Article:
Support fathers received vs what they wanted
This theme consists of the levels of support fathers felt they received either personally, as a couple or for their partner, in relation to what support they believed would have been beneficial. It is split into three sub-themes that explore different time periods of the experience: prenatal support; birth support; postnatal support.
During the pregnancy, participants reported receiving a good level of support, where all concerns raised were answered: “As much support as was needed. The pregnancy was pretty good to be honest so we didn’t require any additional support but whenever we had questions then we got the answers.” (P11) However, they did note that antenatal classes were very much tailored towards mothers. For example, when participant 51 was asked about the support he received prenatally, he said “Personally, none. But my wife was well looked after and supported. However, I never felt left out or unwelcome.” (P51).
However, in retrospect, participants felt antenatal classes only discussed normal births, which they felt created an idealised experience. Participants reported wanting antenatal classes to expand on the breadth and depth of the childbirth experience, to cover departures from the norm: “… in retrospect, I see these as “idealised“ birth training classes. Breathing exercises, birth pool options, stages of normal labour etc,” (P29) and “More information on what a birth plan could involve, and learning about how variable each pregnancy is, as any change from the norm made us quite nervous.” (P10).
Furthermore, participants felt that ideally antenatal classes would include more information around being included as a father. For example, one participant felt that: “I should have been more included from the beginning. A mother and father should both complete questionnaires regarding depression and a father should be asked how he is feeling or if there is anything that he wants to ask or doesn’t understand. These questions are solely aimed at the expectant mother whilst a father has to butt in and speak during a conversation he is only there to witness.” (P21) Participants also explained the importance of peer support for partners during the prenatal period: “Peer to peer support from other fathers, an antenatal session for partners on supporting birth & the early days and information tailored to males (language, imagery & context).” (P55).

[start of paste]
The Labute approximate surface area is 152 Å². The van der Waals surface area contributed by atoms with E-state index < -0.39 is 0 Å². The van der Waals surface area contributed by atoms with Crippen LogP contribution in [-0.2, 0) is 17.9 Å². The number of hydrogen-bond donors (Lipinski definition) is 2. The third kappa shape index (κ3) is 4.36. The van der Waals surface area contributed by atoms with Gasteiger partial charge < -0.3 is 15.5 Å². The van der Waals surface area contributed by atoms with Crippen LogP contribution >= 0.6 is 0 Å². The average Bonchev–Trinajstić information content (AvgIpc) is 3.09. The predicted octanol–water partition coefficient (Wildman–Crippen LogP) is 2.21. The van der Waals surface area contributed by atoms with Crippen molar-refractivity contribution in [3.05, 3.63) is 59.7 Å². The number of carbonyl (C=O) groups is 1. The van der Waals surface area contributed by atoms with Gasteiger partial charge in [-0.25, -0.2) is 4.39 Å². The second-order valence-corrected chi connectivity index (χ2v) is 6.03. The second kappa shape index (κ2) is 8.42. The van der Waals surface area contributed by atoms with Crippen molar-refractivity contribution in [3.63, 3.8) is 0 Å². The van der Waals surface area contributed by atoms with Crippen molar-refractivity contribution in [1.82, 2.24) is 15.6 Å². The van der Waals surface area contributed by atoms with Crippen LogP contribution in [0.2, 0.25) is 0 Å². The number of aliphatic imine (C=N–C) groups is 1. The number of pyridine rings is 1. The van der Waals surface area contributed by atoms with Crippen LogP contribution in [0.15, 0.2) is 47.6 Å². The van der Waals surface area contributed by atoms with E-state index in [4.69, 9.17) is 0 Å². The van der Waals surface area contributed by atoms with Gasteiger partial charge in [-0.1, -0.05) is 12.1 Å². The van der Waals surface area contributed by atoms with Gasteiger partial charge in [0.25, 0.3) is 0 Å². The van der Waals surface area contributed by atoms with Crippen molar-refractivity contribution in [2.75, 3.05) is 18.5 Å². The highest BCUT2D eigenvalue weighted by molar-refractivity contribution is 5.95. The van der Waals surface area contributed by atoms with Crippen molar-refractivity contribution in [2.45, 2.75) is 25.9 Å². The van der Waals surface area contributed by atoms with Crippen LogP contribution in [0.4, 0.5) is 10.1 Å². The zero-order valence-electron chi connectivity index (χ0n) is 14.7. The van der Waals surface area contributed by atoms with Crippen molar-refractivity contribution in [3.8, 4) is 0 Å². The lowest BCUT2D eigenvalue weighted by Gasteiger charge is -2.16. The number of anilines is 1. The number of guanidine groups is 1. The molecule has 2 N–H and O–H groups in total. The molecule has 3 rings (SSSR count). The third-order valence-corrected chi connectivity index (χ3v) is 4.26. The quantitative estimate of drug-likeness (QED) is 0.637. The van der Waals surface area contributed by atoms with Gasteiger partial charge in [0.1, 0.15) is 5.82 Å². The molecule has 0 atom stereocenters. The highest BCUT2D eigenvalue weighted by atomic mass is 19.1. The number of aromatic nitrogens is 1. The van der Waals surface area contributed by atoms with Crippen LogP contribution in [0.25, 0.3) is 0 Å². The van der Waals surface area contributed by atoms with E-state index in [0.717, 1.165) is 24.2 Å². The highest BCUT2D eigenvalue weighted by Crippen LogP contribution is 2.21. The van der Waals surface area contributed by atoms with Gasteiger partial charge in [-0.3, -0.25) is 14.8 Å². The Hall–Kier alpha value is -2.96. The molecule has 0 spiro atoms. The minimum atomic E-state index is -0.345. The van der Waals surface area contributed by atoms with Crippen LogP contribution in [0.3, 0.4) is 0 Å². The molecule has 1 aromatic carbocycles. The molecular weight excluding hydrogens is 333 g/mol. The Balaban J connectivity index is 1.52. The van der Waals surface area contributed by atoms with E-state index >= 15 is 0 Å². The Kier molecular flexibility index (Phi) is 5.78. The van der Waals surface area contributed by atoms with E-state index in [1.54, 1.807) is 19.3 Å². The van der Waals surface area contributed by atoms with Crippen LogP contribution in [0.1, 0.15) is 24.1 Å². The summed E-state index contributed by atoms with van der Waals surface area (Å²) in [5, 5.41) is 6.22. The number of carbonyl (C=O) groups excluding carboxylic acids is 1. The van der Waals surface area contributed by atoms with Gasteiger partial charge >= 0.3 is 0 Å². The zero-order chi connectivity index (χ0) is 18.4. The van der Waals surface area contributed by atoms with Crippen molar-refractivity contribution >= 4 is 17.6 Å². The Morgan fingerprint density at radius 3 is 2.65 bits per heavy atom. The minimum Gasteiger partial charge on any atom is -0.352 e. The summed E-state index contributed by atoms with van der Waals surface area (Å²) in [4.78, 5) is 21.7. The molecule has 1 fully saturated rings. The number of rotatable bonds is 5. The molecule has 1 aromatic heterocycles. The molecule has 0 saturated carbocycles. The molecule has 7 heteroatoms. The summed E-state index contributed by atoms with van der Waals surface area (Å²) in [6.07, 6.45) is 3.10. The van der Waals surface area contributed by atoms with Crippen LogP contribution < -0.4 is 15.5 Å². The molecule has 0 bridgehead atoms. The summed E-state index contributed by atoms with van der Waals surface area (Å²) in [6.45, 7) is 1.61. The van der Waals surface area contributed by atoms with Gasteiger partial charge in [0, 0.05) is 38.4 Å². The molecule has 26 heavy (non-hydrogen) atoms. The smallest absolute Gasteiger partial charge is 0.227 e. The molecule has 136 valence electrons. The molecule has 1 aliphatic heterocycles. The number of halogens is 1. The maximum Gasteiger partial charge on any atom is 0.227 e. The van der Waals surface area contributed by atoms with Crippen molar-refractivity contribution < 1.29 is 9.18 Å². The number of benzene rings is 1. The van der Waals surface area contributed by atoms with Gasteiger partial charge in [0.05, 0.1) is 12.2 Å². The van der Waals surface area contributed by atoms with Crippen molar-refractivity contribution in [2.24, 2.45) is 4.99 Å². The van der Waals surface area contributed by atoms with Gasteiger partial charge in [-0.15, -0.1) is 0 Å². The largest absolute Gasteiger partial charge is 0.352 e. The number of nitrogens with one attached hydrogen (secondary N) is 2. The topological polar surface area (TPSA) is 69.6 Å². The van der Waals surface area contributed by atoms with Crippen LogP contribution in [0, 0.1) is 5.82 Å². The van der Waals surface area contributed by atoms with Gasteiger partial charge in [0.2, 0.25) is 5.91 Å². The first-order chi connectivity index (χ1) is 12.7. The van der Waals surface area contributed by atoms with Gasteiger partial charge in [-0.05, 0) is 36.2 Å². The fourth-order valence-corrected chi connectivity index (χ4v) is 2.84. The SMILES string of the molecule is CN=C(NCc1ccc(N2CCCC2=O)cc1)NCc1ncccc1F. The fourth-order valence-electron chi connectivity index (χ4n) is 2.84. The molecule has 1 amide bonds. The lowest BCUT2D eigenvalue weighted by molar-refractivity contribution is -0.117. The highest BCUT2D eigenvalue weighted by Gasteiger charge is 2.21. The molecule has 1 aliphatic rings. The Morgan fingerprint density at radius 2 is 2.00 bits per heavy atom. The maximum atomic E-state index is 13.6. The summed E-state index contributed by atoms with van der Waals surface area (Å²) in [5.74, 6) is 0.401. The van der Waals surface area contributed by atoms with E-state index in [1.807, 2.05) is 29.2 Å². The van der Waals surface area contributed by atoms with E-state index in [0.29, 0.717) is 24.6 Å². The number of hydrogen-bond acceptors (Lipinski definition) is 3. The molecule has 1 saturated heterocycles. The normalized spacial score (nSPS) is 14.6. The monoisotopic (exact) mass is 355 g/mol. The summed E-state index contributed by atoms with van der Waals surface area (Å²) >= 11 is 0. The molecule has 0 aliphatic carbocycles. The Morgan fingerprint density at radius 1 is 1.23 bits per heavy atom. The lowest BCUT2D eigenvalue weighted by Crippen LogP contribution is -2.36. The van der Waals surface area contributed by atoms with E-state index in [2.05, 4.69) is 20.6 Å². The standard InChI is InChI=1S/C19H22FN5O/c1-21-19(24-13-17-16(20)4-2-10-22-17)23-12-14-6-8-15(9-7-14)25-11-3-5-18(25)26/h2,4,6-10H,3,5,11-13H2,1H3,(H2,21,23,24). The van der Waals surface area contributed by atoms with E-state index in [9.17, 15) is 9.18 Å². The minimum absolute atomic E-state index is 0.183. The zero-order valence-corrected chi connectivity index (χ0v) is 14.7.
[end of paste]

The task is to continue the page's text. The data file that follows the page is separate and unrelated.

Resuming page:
Overall, fathers felt they could have been provided with more information and involved more in sessions such as antenatal classes during the prenatal period.
Participants described the levels of support varying throughout the birth as generally less positive than prenatal support. For example: “In the 70ish hours before the actual birth support levels went up and down.” (P1).
However, the fathers often reported that this was understandable due to the emergency situation. They were aware that the lack of support for them meant that their partners were being saved: “Emotionally/mentally, I remember receiving very little support. Can’t fault them too much though - they were busy saving my partner and baby!” (P30).
Nevertheless, participants would have liked to be informed and involved throughout the birth. They felt that being involved would have made them feel more useful: “I would have liked to have had someone to stay with me or at least pop in regularly to see if I was okay and to tell me what was happening with my wife.” (P8) and “To be made to feel like a useful part, to be involved and kept updated on what was going on and why” (P58).
In some cases, they felt that the lack of support received contributed to them labelling the experience as traumatic: “More support in making decisions regarding this [implications of delivery] – this was a major contributor to the trauma of our delivery.” (P2).
This theme explored how a lack of support was perceived by participants as a contributor to their traumatic experience. Participants wanted to be involved in making decisions and wanted someone to support them but were aware of the need to focus on the mother.
Participants discussed support received in the months after the birth, plus what they felt would have been beneficial. Many fathers felt there was minimal support for themselves or their partners: “We had some follow up care for our daughter and 2 discussions with doctors regarding the delivery and what went wrong. These were minimally informative.” (P2). Some participants sought professional help as a result: “I paid for private therapy. My wife had no follow up from her mental health team except a 20 min meeting alone with them …” (P4).